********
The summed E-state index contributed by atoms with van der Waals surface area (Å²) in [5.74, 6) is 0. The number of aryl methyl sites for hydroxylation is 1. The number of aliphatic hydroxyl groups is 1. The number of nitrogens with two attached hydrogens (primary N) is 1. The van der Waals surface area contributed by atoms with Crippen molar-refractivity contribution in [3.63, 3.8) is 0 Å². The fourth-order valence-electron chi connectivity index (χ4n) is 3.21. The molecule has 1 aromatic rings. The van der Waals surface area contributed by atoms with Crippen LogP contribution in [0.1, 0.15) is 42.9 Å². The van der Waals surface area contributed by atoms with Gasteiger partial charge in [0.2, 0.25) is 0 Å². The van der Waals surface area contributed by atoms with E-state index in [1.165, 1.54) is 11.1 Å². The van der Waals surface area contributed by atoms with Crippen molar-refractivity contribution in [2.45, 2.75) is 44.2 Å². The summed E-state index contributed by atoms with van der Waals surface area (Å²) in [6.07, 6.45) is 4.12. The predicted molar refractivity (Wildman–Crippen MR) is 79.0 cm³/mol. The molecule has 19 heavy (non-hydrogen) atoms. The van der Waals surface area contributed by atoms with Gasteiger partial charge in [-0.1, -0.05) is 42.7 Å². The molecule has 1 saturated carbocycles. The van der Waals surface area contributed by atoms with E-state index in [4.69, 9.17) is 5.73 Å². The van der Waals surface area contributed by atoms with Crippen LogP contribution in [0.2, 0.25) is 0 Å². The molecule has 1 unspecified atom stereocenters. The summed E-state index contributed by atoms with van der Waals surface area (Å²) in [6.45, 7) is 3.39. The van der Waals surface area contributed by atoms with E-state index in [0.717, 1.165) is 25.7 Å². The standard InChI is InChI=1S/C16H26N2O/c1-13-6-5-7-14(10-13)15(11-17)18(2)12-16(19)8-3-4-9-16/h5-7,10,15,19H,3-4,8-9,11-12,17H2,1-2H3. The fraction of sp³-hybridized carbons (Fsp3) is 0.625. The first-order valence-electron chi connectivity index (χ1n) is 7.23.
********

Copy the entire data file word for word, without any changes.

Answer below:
The summed E-state index contributed by atoms with van der Waals surface area (Å²) in [5.74, 6) is 0. The number of aryl methyl sites for hydroxylation is 1. The number of aliphatic hydroxyl groups is 1. The number of nitrogens with two attached hydrogens (primary N) is 1. The van der Waals surface area contributed by atoms with Crippen molar-refractivity contribution in [3.63, 3.8) is 0 Å². The fourth-order valence-electron chi connectivity index (χ4n) is 3.21. The molecule has 1 aromatic rings. The van der Waals surface area contributed by atoms with Crippen LogP contribution in [0.1, 0.15) is 42.9 Å². The van der Waals surface area contributed by atoms with Gasteiger partial charge in [0.2, 0.25) is 0 Å². The van der Waals surface area contributed by atoms with E-state index in [1.165, 1.54) is 11.1 Å². The van der Waals surface area contributed by atoms with Crippen molar-refractivity contribution in [2.45, 2.75) is 44.2 Å². The summed E-state index contributed by atoms with van der Waals surface area (Å²) in [6.07, 6.45) is 4.12. The predicted molar refractivity (Wildman–Crippen MR) is 79.0 cm³/mol. The molecule has 19 heavy (non-hydrogen) atoms. The van der Waals surface area contributed by atoms with Gasteiger partial charge in [-0.1, -0.05) is 42.7 Å². The molecule has 1 saturated carbocycles. The van der Waals surface area contributed by atoms with E-state index in [4.69, 9.17) is 5.73 Å². The van der Waals surface area contributed by atoms with Crippen LogP contribution in [0.2, 0.25) is 0 Å². The molecule has 1 unspecified atom stereocenters. The summed E-state index contributed by atoms with van der Waals surface area (Å²) in [6.45, 7) is 3.39. The van der Waals surface area contributed by atoms with E-state index in [0.717, 1.165) is 25.7 Å². The standard InChI is InChI=1S/C16H26N2O/c1-13-6-5-7-14(10-13)15(11-17)18(2)12-16(19)8-3-4-9-16/h5-7,10,15,19H,3-4,8-9,11-12,17H2,1-2H3. The fraction of sp³-hybridized carbons (Fsp3) is 0.625. The first-order valence-electron chi connectivity index (χ1n) is 7.23.